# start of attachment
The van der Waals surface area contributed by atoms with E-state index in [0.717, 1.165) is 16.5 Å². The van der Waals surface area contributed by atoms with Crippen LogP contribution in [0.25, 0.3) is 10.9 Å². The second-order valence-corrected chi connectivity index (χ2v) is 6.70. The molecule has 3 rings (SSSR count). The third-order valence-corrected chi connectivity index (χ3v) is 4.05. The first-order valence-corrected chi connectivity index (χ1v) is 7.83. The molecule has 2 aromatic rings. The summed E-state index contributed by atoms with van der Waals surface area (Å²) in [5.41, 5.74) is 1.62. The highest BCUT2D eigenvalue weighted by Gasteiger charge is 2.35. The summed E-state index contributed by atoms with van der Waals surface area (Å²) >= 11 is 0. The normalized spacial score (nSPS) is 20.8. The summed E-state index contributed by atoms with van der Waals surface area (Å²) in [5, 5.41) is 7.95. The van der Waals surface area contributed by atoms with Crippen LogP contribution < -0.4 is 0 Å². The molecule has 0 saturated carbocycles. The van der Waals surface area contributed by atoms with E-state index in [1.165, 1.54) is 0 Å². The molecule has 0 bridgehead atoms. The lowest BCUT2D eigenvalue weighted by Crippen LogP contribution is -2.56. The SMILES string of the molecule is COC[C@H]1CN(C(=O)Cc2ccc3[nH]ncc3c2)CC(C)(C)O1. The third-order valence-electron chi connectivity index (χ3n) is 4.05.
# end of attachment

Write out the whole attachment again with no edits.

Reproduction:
The van der Waals surface area contributed by atoms with E-state index in [0.717, 1.165) is 16.5 Å². The van der Waals surface area contributed by atoms with Crippen LogP contribution in [0.25, 0.3) is 10.9 Å². The second-order valence-corrected chi connectivity index (χ2v) is 6.70. The molecule has 3 rings (SSSR count). The third-order valence-corrected chi connectivity index (χ3v) is 4.05. The first-order valence-corrected chi connectivity index (χ1v) is 7.83. The molecule has 2 aromatic rings. The summed E-state index contributed by atoms with van der Waals surface area (Å²) in [5.41, 5.74) is 1.62. The highest BCUT2D eigenvalue weighted by Gasteiger charge is 2.35. The summed E-state index contributed by atoms with van der Waals surface area (Å²) >= 11 is 0. The normalized spacial score (nSPS) is 20.8. The summed E-state index contributed by atoms with van der Waals surface area (Å²) in [5, 5.41) is 7.95. The van der Waals surface area contributed by atoms with Crippen LogP contribution < -0.4 is 0 Å². The molecule has 0 saturated carbocycles. The van der Waals surface area contributed by atoms with E-state index in [1.165, 1.54) is 0 Å². The molecule has 0 bridgehead atoms. The lowest BCUT2D eigenvalue weighted by Crippen LogP contribution is -2.56. The SMILES string of the molecule is COC[C@H]1CN(C(=O)Cc2ccc3[nH]ncc3c2)CC(C)(C)O1. The third-order valence-electron chi connectivity index (χ3n) is 4.05.